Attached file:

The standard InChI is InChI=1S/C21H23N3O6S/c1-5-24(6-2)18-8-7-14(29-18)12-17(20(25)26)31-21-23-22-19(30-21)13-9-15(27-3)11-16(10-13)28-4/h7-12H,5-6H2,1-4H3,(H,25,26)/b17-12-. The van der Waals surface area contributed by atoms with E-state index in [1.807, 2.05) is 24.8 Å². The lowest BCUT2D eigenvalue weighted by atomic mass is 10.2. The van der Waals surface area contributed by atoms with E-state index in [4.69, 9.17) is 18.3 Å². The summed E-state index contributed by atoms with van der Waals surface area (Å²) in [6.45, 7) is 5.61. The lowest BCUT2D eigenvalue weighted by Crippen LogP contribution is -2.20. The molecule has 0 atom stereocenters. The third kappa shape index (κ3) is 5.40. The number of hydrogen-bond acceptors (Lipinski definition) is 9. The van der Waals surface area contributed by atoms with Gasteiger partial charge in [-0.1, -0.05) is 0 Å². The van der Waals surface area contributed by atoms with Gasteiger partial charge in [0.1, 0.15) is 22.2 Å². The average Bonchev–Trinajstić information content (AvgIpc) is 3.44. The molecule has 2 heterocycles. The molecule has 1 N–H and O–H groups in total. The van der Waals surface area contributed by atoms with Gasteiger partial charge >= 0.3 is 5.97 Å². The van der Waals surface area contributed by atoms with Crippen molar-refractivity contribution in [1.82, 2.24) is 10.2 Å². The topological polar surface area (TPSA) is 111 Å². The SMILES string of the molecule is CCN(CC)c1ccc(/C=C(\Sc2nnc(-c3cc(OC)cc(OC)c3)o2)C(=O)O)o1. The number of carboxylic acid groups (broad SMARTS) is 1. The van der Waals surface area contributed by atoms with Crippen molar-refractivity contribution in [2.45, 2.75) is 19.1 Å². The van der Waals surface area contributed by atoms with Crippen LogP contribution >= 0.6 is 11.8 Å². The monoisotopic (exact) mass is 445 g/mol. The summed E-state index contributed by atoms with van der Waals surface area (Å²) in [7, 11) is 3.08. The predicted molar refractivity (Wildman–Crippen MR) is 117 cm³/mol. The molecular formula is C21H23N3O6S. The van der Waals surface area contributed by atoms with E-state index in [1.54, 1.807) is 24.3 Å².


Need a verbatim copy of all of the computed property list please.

The standard InChI is InChI=1S/C21H23N3O6S/c1-5-24(6-2)18-8-7-14(29-18)12-17(20(25)26)31-21-23-22-19(30-21)13-9-15(27-3)11-16(10-13)28-4/h7-12H,5-6H2,1-4H3,(H,25,26)/b17-12-. The van der Waals surface area contributed by atoms with E-state index in [1.807, 2.05) is 24.8 Å². The lowest BCUT2D eigenvalue weighted by atomic mass is 10.2. The van der Waals surface area contributed by atoms with E-state index in [4.69, 9.17) is 18.3 Å². The summed E-state index contributed by atoms with van der Waals surface area (Å²) in [6.45, 7) is 5.61. The lowest BCUT2D eigenvalue weighted by Crippen LogP contribution is -2.20. The molecule has 0 atom stereocenters. The third kappa shape index (κ3) is 5.40. The number of hydrogen-bond acceptors (Lipinski definition) is 9. The van der Waals surface area contributed by atoms with Gasteiger partial charge in [-0.1, -0.05) is 0 Å². The van der Waals surface area contributed by atoms with Gasteiger partial charge in [0.1, 0.15) is 22.2 Å². The average Bonchev–Trinajstić information content (AvgIpc) is 3.44. The molecule has 2 heterocycles. The molecule has 1 N–H and O–H groups in total. The van der Waals surface area contributed by atoms with Gasteiger partial charge >= 0.3 is 5.97 Å². The van der Waals surface area contributed by atoms with Crippen molar-refractivity contribution in [1.82, 2.24) is 10.2 Å². The topological polar surface area (TPSA) is 111 Å². The SMILES string of the molecule is CCN(CC)c1ccc(/C=C(\Sc2nnc(-c3cc(OC)cc(OC)c3)o2)C(=O)O)o1. The number of carboxylic acid groups (broad SMARTS) is 1. The van der Waals surface area contributed by atoms with Crippen molar-refractivity contribution in [2.45, 2.75) is 19.1 Å². The van der Waals surface area contributed by atoms with Crippen LogP contribution >= 0.6 is 11.8 Å². The monoisotopic (exact) mass is 445 g/mol. The summed E-state index contributed by atoms with van der Waals surface area (Å²) in [7, 11) is 3.08. The predicted molar refractivity (Wildman–Crippen MR) is 117 cm³/mol. The molecular formula is C21H23N3O6S. The van der Waals surface area contributed by atoms with E-state index in [1.54, 1.807) is 24.3 Å².